Pronounced: AW-dih-tore-ee new-ROP-ah-thee
by Mary Cresse
Auditory neuropathy (AN) occurs when the nerve system of the inner ear fails to process sounds coming from the outer ear.
The outer ear sends vibrations to the inner ear during the hearing process. Hair cells in the inner ear break down the vibrations into electrical signals. These are sent to the brain. The brain filters them as sound. There is debate about the exact cause of AN. It may be due to:
These factors increase your chance of developing AN:
Tell your doctor if you or your child has any of these risk factors.
If you have any of these symptoms do not assume it is due to AN. These symptoms may be caused by other conditions.
The level of hearing loss can vary from mild to severe. People with AN may have trouble picking out words. Many cases involve children.
Your doctor will ask about your symptoms and medical history. A physical exam will be done. Tests may include:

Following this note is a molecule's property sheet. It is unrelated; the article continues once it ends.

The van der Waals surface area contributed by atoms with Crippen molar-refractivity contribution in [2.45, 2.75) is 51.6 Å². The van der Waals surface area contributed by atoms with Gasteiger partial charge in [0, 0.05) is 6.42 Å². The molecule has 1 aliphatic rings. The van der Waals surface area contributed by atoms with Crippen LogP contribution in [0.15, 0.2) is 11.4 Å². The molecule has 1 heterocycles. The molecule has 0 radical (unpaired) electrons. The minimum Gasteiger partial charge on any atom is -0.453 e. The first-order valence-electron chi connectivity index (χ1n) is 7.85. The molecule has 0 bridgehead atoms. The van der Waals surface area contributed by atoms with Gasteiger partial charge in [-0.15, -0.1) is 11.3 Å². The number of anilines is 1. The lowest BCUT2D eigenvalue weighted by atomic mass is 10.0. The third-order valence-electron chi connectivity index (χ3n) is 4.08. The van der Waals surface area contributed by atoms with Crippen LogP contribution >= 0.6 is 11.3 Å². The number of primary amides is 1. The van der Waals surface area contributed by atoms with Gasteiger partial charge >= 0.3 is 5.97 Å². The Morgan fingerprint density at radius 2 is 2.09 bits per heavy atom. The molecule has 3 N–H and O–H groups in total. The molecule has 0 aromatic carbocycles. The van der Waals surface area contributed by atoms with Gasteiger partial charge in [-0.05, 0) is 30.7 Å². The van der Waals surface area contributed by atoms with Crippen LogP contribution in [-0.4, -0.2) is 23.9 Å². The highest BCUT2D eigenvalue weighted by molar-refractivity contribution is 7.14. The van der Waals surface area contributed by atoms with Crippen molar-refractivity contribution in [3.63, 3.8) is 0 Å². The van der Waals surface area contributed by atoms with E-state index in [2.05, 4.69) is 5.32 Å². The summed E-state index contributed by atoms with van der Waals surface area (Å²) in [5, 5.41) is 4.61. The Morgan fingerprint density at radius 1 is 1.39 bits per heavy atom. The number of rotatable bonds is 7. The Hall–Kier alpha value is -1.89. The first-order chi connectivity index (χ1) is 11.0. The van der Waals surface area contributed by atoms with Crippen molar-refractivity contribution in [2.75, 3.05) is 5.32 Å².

Talk with your doctor about the best treatment plan for you. Treatment options include the following:
Goals of treatment include:
The exact cause of AN is unknown. However, these steps may help:
American Speech-Language-Hearing Association
National Institute on Deafness and Other Communication Disorders
Canadian Association of Speech Language Pathologists and Audiologists
Ontario Association for Speech-Language Pathologists and Audiologists
Auditory neuropathy. National Institute on Deafness and Other Communication Disorders website. Available at: http://www.nidcd.nih.gov/health/hearing/neuropathy.asp . Published March 2003. Accessed November 28, 2012.
Causes of hearing loss. My Baby’s Hearing website. Available at: http://www.babyhea... . Accessed November 28, 2012.
Cochlear implants. American Academy of Otolaryngology website. Available at: http://www.entnet.org/HealthInformation/cochlearImplants.cfm . Updated January 2011. Accessed November 28, 2012.
Ototoxicity. American Academy of Otolaryngology website. Available at: http://www.entnet.org/Practice/policyOtotoxicity.cfm . Published December 2006. Accessed November 28, 2012.
Last reviewed November 2012 by Rimas Lukas, MD
Last Updated: 11/26/2012